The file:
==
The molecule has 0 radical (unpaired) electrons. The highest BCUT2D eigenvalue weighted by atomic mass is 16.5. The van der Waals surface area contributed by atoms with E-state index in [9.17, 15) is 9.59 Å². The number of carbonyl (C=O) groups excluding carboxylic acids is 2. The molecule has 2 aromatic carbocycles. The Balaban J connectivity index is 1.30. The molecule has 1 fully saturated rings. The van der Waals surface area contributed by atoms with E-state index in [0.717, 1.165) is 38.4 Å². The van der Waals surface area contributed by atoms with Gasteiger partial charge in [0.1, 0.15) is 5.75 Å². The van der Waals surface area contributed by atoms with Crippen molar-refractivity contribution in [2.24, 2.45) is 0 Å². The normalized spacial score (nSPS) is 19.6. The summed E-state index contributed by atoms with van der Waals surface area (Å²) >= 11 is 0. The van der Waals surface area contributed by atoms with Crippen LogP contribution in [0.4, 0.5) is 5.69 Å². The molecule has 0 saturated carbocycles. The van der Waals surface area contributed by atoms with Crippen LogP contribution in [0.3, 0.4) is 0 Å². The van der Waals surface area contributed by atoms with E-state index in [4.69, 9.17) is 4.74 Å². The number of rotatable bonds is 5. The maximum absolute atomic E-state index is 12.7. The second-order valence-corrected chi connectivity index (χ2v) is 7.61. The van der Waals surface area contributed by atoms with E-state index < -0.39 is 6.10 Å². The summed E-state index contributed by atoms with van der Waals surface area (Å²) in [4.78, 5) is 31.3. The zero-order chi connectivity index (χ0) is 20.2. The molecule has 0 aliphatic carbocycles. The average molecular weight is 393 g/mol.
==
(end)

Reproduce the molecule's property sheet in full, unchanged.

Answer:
The molecule has 0 radical (unpaired) electrons. The highest BCUT2D eigenvalue weighted by atomic mass is 16.5. The van der Waals surface area contributed by atoms with E-state index in [9.17, 15) is 9.59 Å². The number of carbonyl (C=O) groups excluding carboxylic acids is 2. The molecule has 2 aromatic carbocycles. The Balaban J connectivity index is 1.30. The molecule has 1 fully saturated rings. The van der Waals surface area contributed by atoms with E-state index in [0.717, 1.165) is 38.4 Å². The van der Waals surface area contributed by atoms with Gasteiger partial charge in [0.1, 0.15) is 5.75 Å². The van der Waals surface area contributed by atoms with Crippen molar-refractivity contribution in [2.24, 2.45) is 0 Å². The normalized spacial score (nSPS) is 19.6. The summed E-state index contributed by atoms with van der Waals surface area (Å²) >= 11 is 0. The van der Waals surface area contributed by atoms with Crippen LogP contribution in [0.4, 0.5) is 5.69 Å². The molecule has 0 saturated carbocycles. The van der Waals surface area contributed by atoms with Crippen LogP contribution in [0.3, 0.4) is 0 Å². The van der Waals surface area contributed by atoms with E-state index in [4.69, 9.17) is 4.74 Å². The number of rotatable bonds is 5. The maximum absolute atomic E-state index is 12.7. The second-order valence-corrected chi connectivity index (χ2v) is 7.61. The van der Waals surface area contributed by atoms with E-state index < -0.39 is 6.10 Å². The summed E-state index contributed by atoms with van der Waals surface area (Å²) in [4.78, 5) is 31.3. The zero-order chi connectivity index (χ0) is 20.2. The molecule has 0 aliphatic carbocycles. The average molecular weight is 393 g/mol.